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Practical tips for a calm and relaxing birth environment involving your 5 senses

Updated: Feb 18, 2021

This week being Valentine’s Day, we share tips on what your birth partner can do to set up an environment that makes you feel safe and comfortable in labour, wherever you are - your very own birth ‘nest’. This promotes the production of Oxytocin, the hormone that fuels labour, also called the love hormone.

As they say - the best environment to give birth in is the exact same one that got the baby in there in the first place!

"What I’m talking about here is setting up an environment that appeals to your primal needs as a birthing woman. Essentially it’s about making your nest". - Hollie de Cruz

Pregnant woman and birth partner


  • Candles or LED tea lights for the hospital, battery operated fairy lights, dim lighting, pictures of happy times and your favourite people and special items from home are all little ways to help make you feel safe and calm.

  • Covering any visible clocks with a photo or artwork can help to stay focused inwards and relax. Seeing the time might make you feel discouraged, or anxious which produces the hormone adrenaline which gets in the way of labour.

  • Putting up your birth affirmations around the room if you have been using these in pregnancy can be great little reminders to stay positive and that you have got this!


  • Essential oils on a tissue for inhaling, in a diffuser/oil burner, or in a spritz bottle mixed with water. Lots of oils are safe for use in labour such as: Relaxing lavender, Stimulating Clary Sage*, Refreshing Peppermint, Grounding Frankincense and Uplifting mandarin (*not to be used before 37 weeks of pregnancy)

  • A relaxing room spray - Mio Liquid Yoga room spray is a personal favourite

  • The familiar smell of a pillow or throw from home can also be very comforting in labour


  • Food: Think about packing lots of nourishing snacks for during (and after) the big event. A marathon effort requires FUEL e.g. cereal bars, flap jacks, yogurts-covered raisins, bananas and dried fruits. Many mums-to-be lose their appetite in established labour, so try to eat in early labour if you feel like it.

  • If you can’t face eating very much, Jelly babies or other sweets can be great to give you a little boost of energy. Remember to also pack your favourite treats for afterwards.

  • Birth partners don’t forget to pack enough food for yourself - a ‘hangry’ birth partner is not a particularly useful one and sharing snacks with a woman in labour is not recommended!

  • If you plan to use certain types of pain relief, or have a high risk of needing a general anaesthetic, your midwife might advise that you don't eat anything, just to be on the safe side so double check your hospital’s policy on this.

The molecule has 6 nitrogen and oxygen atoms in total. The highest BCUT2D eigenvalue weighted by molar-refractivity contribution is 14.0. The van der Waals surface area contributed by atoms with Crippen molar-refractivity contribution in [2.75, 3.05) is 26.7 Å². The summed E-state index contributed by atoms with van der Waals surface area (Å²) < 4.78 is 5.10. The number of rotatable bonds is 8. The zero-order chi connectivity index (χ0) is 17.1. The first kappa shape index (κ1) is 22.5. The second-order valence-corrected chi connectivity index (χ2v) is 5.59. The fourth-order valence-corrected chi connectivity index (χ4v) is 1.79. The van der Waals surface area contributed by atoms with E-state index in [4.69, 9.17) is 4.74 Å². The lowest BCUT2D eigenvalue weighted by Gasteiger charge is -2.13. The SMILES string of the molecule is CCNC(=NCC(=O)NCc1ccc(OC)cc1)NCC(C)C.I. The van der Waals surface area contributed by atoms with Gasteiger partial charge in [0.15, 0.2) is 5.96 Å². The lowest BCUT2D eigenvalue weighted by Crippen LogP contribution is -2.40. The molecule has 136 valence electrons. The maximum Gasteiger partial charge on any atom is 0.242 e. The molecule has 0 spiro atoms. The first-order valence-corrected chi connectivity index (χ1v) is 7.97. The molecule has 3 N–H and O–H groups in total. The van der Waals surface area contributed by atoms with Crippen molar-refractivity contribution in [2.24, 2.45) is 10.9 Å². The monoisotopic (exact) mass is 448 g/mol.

• Drinks: Stay hydrated with plenty of drinks such as Coconut water, Powerade, Lucozade isotonic drinks, fruit juice cartons or just water. Remember to pack some straws!


  • What sounds do you find relaxing? It could be music: you could create a birth playlist with your partner with all your favourite tunes and sounds that evoke positive and safe memories; your Hypnobirthing tracks; relaxation scrips or birth affirmations read out by your partner, or just silence! A small bluetooth speaker in your hospital bag might come in handy.

  • If you would prefer a quiet atmosphere and conversations kept to a minimum to encourage Oxytocin to flow, let the midwives know in your birth plan and have a chat (or your birth partner) with them when you arrive at the hospital/birth centre or when they turn up to your home.


  • Your home comforts e.g. a hot water bottle or heat-up wheat bag, frozen flannels/handheld fan, your own pillow, a comfy nightie, blanket or a soft dressing gown that reminds you of home can help you feel safe and calm in labour.

  • Massage from your birth partner during or in between surges can be brilliant for easing discomfort, aiding relaxation and releasing endorphins our natural pain-killers. Birth partners, check out how to do a sacral pressure massage, upper back & shoulder massage or a technique called a double hip squeeze here.

  • Leaning into your birth partner for a big bear hug where you try to let go of all tension, or simply holding your birth partner’s hand during contractions can also feel supportive and calming.

  • Birth partners, some mums do not wish to be touched at all during labour or their wishes might change as labour progresses so do not be offended if she pushes you away one minute and demands a massage the next!

What helps keep you calm and relaxed? ❤️

More information on Group or Private Antenatal & Hypnobirthing classes or book a free chat here

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